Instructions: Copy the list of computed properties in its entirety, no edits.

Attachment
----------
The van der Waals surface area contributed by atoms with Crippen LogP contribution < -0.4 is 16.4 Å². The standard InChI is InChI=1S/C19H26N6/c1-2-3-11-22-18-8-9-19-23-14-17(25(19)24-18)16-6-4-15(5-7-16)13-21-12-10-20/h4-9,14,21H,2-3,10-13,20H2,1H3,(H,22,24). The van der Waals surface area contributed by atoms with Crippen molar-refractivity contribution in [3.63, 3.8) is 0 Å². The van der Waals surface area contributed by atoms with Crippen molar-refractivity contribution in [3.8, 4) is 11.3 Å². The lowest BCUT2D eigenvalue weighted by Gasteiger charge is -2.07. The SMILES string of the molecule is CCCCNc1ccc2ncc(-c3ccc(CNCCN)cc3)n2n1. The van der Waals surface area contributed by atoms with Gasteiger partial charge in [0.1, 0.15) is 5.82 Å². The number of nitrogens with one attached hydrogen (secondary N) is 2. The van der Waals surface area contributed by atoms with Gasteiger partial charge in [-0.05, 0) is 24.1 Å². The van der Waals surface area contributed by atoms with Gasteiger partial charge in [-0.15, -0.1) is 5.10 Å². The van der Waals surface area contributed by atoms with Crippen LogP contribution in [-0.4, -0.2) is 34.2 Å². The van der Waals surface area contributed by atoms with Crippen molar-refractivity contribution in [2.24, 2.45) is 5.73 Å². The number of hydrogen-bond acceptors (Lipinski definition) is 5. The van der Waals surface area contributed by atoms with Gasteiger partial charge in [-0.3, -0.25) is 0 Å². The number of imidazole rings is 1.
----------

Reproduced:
The van der Waals surface area contributed by atoms with Crippen LogP contribution < -0.4 is 16.4 Å². The standard InChI is InChI=1S/C19H26N6/c1-2-3-11-22-18-8-9-19-23-14-17(25(19)24-18)16-6-4-15(5-7-16)13-21-12-10-20/h4-9,14,21H,2-3,10-13,20H2,1H3,(H,22,24). The van der Waals surface area contributed by atoms with Crippen molar-refractivity contribution in [3.63, 3.8) is 0 Å². The van der Waals surface area contributed by atoms with Crippen molar-refractivity contribution in [3.8, 4) is 11.3 Å². The lowest BCUT2D eigenvalue weighted by Gasteiger charge is -2.07. The SMILES string of the molecule is CCCCNc1ccc2ncc(-c3ccc(CNCCN)cc3)n2n1. The van der Waals surface area contributed by atoms with Gasteiger partial charge in [0.1, 0.15) is 5.82 Å². The number of nitrogens with one attached hydrogen (secondary N) is 2. The van der Waals surface area contributed by atoms with Gasteiger partial charge in [-0.05, 0) is 24.1 Å². The van der Waals surface area contributed by atoms with Gasteiger partial charge in [-0.15, -0.1) is 5.10 Å². The van der Waals surface area contributed by atoms with Crippen LogP contribution in [-0.4, -0.2) is 34.2 Å². The van der Waals surface area contributed by atoms with Crippen molar-refractivity contribution in [2.24, 2.45) is 5.73 Å². The number of hydrogen-bond acceptors (Lipinski definition) is 5. The van der Waals surface area contributed by atoms with Gasteiger partial charge in [-0.3, -0.25) is 0 Å². The number of imidazole rings is 1.